Mark Judd was Vice President of Product Strategy EMEA at Workday for more than four years.
During that time, he was responsible for connecting Workday’s customer requirements with product design. Mark’s championing of the customer-led to a series of innovative developments that helped consolidate Workday’s position as the leader in its field and maintained its excellent record for customer satisfaction. Before joining Workday he was the HR Services Solution Lead at Rolls-Royce.
Mark left Workday in 2021, and since then has been building a career as an independent advisor to a portfolio of clients, including Preos, where he helps us build a greater understanding of Workday customers’ requirements and priorities.
In this interview, Mark shares his views on Workday Optimisation and explains why he has chosen to act as an advisor to Preos.
We are delighted to have his support.
Meet Mark Judd
Hello, my name’s Mark Judd. I am a Strategic Advisor to Preos. I started working with Preos in the middle of 2021.
Prior to that I was the Vice President of Product Strategy for Workday, for Europe Middle East and Africa. And before that I have had a history of senior roles in operational HR for companies like Toyota, Price Waterhouse Coopers and Rolls Royce.
You were approached by several organisations, why did you choose to work with Preos?
The reason I wanted to work with Preos is after 4 and a half years of being the Vice President of Product Strategy with Workday, I retired from my full-time role in middle of 2021, and I was looking to do something that I would find truly interesting. Create a portfolio of activities. Some Workday related and some not so much Workday related. But there was an element of that I wanted to focus on, which was around helping customers optimise their product that I had been involved in, in helping to roll out across the European theatre.
I also happened to know the Preos guys for many years, David and Ben, and liked them very much. And so, it was a great opportunity to align the stars and bring things together. Work with people that I liked that I trusted, but also do something which I think fundamentally moved the value proposition for customers on so that they could get the most out of their Workday products.
Do you believe the demand for this kind of support is new?
I don’t think the demand for this kind of support is new. In fact, when I think back to when I was a Workday customer around about 2015, I identified very early on that the more sophisticated the product became and the more that we as a business wanted to adopt it during my time at Rolls Royce, the more we would need support, partnership in helping to optimise the product. What was interesting is at that time there was very little in the market that was around post-implementation aftercare support for really making the most of the Workday product. And I remember having a number of conversations with providers and partners at the time, but the real focus was very much on helping businesses go live and less so around helping businesses optimise.
Should an AMS take care of Workday Optimisation?
In my mind, there is a very big difference between what AMS offers, which is really about release management, testing, ticket management etc. And there is a place for that for most organisations to have that support to supplement the internal operational teams that they have and the whole process of optimising a cloud technology such as Workday. There is a difference. You need that kind of more sophisticated understanding around enhancement when it comes to optimisation. It isn’t AMS. It isn’t a routine. It isn’t a batch process or routine testing activity. It’s getting into the strategic requirements of the business. Understanding what is important to them. Helping to look at the match between those business objectives and then relating that back to the Technology to ensure that what is deployed is done so on an intelligent and well-constructed roadmap.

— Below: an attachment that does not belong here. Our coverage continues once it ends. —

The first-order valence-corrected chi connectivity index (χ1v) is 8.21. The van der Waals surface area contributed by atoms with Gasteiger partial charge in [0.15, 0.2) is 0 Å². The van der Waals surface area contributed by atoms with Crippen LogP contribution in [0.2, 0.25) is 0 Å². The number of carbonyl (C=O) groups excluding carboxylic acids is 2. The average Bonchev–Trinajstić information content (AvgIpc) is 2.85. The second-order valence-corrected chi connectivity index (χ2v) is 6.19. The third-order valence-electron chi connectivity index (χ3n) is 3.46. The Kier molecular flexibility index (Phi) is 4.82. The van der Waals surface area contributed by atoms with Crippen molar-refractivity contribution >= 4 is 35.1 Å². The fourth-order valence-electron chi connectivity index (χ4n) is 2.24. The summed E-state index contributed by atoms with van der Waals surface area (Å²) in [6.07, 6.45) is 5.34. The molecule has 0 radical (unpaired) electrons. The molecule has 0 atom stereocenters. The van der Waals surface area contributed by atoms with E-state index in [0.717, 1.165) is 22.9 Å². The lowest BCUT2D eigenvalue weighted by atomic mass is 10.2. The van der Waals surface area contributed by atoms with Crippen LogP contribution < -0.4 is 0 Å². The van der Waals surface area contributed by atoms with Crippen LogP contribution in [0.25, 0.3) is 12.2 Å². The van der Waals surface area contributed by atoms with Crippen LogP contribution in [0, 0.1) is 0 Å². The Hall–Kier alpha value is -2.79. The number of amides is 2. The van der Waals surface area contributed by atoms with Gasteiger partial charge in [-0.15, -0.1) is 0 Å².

Do you see this as remedial work for customers who are in trouble or is it more than that?
This is more than just remedial work for customers, but it is true that some customers may have found they have lost pace through successive releases. Their operational teams, that may have been quite substantial at the point of go live could well have reduced in size or they may have seen successive releases come and go without optimising what is there. So, there is a degree of support that can be offered to catch up to make the most of what Workday can offer to date. But it is more than that it is also priming organisations for what is coming in the future. Making sure that they have made use of all the appropriate structures, the way of organising the technology and also considering what is coming down the line in the next few releases, so they are well-positioned to take advantage of that.
What would your advice be to a customer thinking about how to get more out of Workday?
Customers have invested a lot of time, a lot of effort, a lot of money, a lot of resources in putting Workday in and utilising it within their businesses, rolling it out and ensuring the change management is done. But it doesn’t stop at the point of delivery. It is a continual investment in effort and time. So, I would encourage every customer to have a very well thought through optimisation strategy and roadmap. And I think many customers will need some help to do that.
And one of the things I particularly like about Preos is there are no distractions. It is not about new implementations. It’s all about optimisation. All about helping customers make the most of everything they have put in and sustain that level of growth and sophistication and utilisation and making the way they work the product really drive business success for them.